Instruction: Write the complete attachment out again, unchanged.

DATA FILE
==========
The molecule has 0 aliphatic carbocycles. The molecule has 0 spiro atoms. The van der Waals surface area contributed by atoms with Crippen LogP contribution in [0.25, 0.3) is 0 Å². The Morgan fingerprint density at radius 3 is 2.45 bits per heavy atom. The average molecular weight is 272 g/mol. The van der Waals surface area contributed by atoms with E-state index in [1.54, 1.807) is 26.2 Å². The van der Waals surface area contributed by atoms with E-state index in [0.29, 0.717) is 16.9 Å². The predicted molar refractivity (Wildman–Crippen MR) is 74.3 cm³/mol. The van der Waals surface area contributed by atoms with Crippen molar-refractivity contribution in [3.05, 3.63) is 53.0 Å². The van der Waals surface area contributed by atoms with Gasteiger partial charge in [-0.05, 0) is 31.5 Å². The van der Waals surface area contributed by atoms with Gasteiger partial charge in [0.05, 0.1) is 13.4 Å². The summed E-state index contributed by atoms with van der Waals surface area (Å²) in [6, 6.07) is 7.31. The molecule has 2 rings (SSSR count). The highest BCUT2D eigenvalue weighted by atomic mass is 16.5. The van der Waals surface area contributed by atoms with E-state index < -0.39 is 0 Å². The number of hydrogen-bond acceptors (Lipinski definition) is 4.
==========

The molecule has 0 aliphatic carbocycles. The molecule has 0 spiro atoms. The van der Waals surface area contributed by atoms with Crippen LogP contribution in [0.25, 0.3) is 0 Å². The Morgan fingerprint density at radius 3 is 2.45 bits per heavy atom. The average molecular weight is 272 g/mol. The van der Waals surface area contributed by atoms with E-state index in [1.54, 1.807) is 26.2 Å². The van der Waals surface area contributed by atoms with E-state index in [0.29, 0.717) is 16.9 Å². The predicted molar refractivity (Wildman–Crippen MR) is 74.3 cm³/mol. The van der Waals surface area contributed by atoms with Crippen molar-refractivity contribution in [3.05, 3.63) is 53.0 Å². The van der Waals surface area contributed by atoms with Gasteiger partial charge in [-0.05, 0) is 31.5 Å². The van der Waals surface area contributed by atoms with Gasteiger partial charge in [0.05, 0.1) is 13.4 Å². The summed E-state index contributed by atoms with van der Waals surface area (Å²) in [6, 6.07) is 7.31. The molecule has 2 rings (SSSR count). The highest BCUT2D eigenvalue weighted by atomic mass is 16.5. The van der Waals surface area contributed by atoms with E-state index < -0.39 is 0 Å². The number of hydrogen-bond acceptors (Lipinski definition) is 4.